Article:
By Tommy Black
Alabama News Center
When Charles Smith came home after serving in Vietnam, he planned on teaching kids – and ended up throwing pots.
“In 1971, I went to Jackson State University in Jackson, Mississippi, to major in arts education,” the Mobile native says. “But I was so mad about the war, I couldn’t relate to other students. You didn’t hear much about PTSD (post-traumatic stress disorder) back then – but that’s what I had.”
At Jackson State, Smith earned a Bachelor of Science degree in art education and studied ceramics with famed potter Marcus Douyon. “I became his teaching assistant,” Smith remembers. “He would give me the keys to the studio, and all I had to do was lock the door when I left. I was in there until 2 or 3 a.m., seven days a week. It really gave me a chance to work out my issues and learn my craft.”
When Smith entered the graduate program in art education, his professor offered him the chance to teach the class. “I was honored, but I just didn’t like teaching, so I packed up and headed to Mobile,” he says.
Back home, Smith worked in a shipyard during the day and “broke a lot of pots” perfecting his skills in his parents’ garage at night. “My friends would be at the clubs on Saturday, and I’d be at home, throwing pots in the studio. They thought I was crazy.”
That hard work and artistic dedication started paying off as people around the Gulf Coast discovered, and then collected, Smith’s pots, vases and other ceramic works. “The Mobile Museum of Art had exhibited one of my pieces while I was still in school, and people started asking about it,” he says. “Then, in 1977, the city hired me as a resident artist.”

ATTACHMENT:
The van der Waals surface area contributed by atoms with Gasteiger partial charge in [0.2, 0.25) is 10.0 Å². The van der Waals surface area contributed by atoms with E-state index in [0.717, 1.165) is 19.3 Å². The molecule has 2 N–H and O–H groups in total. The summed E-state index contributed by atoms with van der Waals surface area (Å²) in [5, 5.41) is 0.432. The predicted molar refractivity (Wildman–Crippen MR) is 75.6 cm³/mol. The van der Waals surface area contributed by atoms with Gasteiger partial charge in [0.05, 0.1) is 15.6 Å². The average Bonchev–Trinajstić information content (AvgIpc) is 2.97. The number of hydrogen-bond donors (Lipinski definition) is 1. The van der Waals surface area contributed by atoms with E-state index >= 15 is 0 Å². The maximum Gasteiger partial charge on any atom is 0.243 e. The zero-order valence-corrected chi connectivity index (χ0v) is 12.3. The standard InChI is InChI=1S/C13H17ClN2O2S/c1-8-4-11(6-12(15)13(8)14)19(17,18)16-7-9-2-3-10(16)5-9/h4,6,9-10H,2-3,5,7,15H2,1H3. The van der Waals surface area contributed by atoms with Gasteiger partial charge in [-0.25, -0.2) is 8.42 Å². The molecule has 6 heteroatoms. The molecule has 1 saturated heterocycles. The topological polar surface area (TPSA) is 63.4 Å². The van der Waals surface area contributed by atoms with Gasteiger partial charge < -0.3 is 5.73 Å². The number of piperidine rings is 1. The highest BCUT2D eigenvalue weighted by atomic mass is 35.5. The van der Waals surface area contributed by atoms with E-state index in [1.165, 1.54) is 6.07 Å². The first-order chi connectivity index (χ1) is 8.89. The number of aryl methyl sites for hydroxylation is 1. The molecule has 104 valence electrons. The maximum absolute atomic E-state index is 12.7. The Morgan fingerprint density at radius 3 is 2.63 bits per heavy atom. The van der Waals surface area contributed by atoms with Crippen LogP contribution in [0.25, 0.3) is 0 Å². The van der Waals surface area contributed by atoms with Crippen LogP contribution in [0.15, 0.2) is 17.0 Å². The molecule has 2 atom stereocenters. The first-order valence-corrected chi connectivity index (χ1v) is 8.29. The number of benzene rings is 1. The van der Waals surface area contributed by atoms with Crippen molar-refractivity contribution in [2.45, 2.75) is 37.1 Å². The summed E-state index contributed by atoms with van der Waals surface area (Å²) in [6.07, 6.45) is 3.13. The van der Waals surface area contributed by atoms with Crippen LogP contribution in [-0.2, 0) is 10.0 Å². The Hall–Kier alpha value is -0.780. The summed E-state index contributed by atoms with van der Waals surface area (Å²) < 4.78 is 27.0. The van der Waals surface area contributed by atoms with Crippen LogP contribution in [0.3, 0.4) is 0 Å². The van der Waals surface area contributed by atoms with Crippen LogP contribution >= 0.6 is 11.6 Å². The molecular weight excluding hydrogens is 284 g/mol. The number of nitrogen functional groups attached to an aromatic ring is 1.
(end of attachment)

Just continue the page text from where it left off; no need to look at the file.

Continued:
Now the once-angry Vietnam veteran has gained a reputation as one of the South’s most accomplished potters. His works have been exhibited in the Smithsonian Institution’s National Museum of American Art in Washington, D.C., and the American Craft Museum in New York. His traveling exhibit, “Uncommon Beauty in Common Objects: The Legacy of African American Craft Art,” has been shown in museums around the country. In addition to the museum collections, Smith’s privately commissioned works adorn gardens and homes throughout the South.
Using fired clays and brightly colored glazes, Smith decorates his pieces using the carved-and-sgraffito technique. In Italian, “sgraffito” means “to scratch,” with the designs produced by applying layers of color and then scratching off parts of some layers to create contrasting images, patterns and textures. The results are fire-engine-red and midnight-blue pots, often adorned with human faces or fish, leaves and other images from nature.
Even with his fame, Smith still spends hours in his home studio, drawing plans and throwing pots. “At first my inspiration was making enough money to eat and pay the bills,” he says with a laugh. “My style has definitely changed through the years, because there’s always a higher level you want to reach – so you have to keep working.
“I’ve been doing this for about 40 years, and now my goal is to have a certain style, so people can just look at the pot and know I made it — they don’t have to turn it over and look on the bottom for the artist’s name.”